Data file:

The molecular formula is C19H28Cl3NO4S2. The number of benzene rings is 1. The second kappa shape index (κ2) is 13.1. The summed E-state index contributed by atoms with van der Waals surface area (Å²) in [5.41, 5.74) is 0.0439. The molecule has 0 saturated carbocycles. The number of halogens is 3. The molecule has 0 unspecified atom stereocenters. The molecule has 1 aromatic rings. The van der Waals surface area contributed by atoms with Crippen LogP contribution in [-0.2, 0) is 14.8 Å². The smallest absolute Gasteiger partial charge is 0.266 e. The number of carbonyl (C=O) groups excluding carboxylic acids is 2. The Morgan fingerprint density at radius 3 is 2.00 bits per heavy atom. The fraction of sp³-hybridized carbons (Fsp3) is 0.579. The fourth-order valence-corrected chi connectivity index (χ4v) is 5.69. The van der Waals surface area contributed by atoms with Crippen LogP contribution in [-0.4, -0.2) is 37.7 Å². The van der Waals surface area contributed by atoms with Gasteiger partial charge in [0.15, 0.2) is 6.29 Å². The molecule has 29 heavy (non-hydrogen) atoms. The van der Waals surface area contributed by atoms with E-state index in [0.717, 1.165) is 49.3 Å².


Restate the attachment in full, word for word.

The molecular formula is C19H28Cl3NO4S2. The number of benzene rings is 1. The second kappa shape index (κ2) is 13.1. The summed E-state index contributed by atoms with van der Waals surface area (Å²) in [5.41, 5.74) is 0.0439. The molecule has 0 saturated carbocycles. The number of halogens is 3. The molecule has 0 unspecified atom stereocenters. The molecule has 1 aromatic rings. The van der Waals surface area contributed by atoms with Crippen LogP contribution in [-0.2, 0) is 14.8 Å². The smallest absolute Gasteiger partial charge is 0.266 e. The number of carbonyl (C=O) groups excluding carboxylic acids is 2. The Morgan fingerprint density at radius 3 is 2.00 bits per heavy atom. The fraction of sp³-hybridized carbons (Fsp3) is 0.579. The fourth-order valence-corrected chi connectivity index (χ4v) is 5.69. The van der Waals surface area contributed by atoms with Crippen LogP contribution in [-0.4, -0.2) is 37.7 Å². The van der Waals surface area contributed by atoms with Gasteiger partial charge in [0.15, 0.2) is 6.29 Å². The molecule has 29 heavy (non-hydrogen) atoms. The van der Waals surface area contributed by atoms with E-state index in [0.717, 1.165) is 49.3 Å².